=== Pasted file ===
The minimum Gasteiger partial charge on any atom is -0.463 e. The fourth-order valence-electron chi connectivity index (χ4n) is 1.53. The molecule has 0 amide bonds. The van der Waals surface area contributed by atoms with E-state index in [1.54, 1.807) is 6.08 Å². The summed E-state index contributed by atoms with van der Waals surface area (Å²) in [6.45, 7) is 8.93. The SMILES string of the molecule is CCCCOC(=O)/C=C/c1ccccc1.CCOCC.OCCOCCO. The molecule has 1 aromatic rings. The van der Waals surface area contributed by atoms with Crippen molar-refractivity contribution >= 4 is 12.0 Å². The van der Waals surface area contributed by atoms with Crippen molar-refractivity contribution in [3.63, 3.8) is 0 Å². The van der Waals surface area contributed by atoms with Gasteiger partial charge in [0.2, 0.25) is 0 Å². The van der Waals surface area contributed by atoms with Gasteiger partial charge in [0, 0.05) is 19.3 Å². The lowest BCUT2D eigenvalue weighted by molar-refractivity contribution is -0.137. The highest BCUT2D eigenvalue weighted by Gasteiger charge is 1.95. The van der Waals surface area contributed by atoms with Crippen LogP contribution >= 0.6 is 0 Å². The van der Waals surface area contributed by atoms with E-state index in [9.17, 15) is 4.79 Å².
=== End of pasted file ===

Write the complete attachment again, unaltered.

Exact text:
The minimum Gasteiger partial charge on any atom is -0.463 e. The fourth-order valence-electron chi connectivity index (χ4n) is 1.53. The molecule has 0 amide bonds. The van der Waals surface area contributed by atoms with E-state index in [1.54, 1.807) is 6.08 Å². The summed E-state index contributed by atoms with van der Waals surface area (Å²) in [6.45, 7) is 8.93. The SMILES string of the molecule is CCCCOC(=O)/C=C/c1ccccc1.CCOCC.OCCOCCO. The molecule has 1 aromatic rings. The van der Waals surface area contributed by atoms with Crippen molar-refractivity contribution >= 4 is 12.0 Å². The van der Waals surface area contributed by atoms with Crippen molar-refractivity contribution in [3.63, 3.8) is 0 Å². The van der Waals surface area contributed by atoms with Gasteiger partial charge in [0.2, 0.25) is 0 Å². The van der Waals surface area contributed by atoms with Gasteiger partial charge in [0, 0.05) is 19.3 Å². The lowest BCUT2D eigenvalue weighted by molar-refractivity contribution is -0.137. The highest BCUT2D eigenvalue weighted by Gasteiger charge is 1.95. The van der Waals surface area contributed by atoms with Crippen LogP contribution >= 0.6 is 0 Å². The van der Waals surface area contributed by atoms with E-state index in [9.17, 15) is 4.79 Å².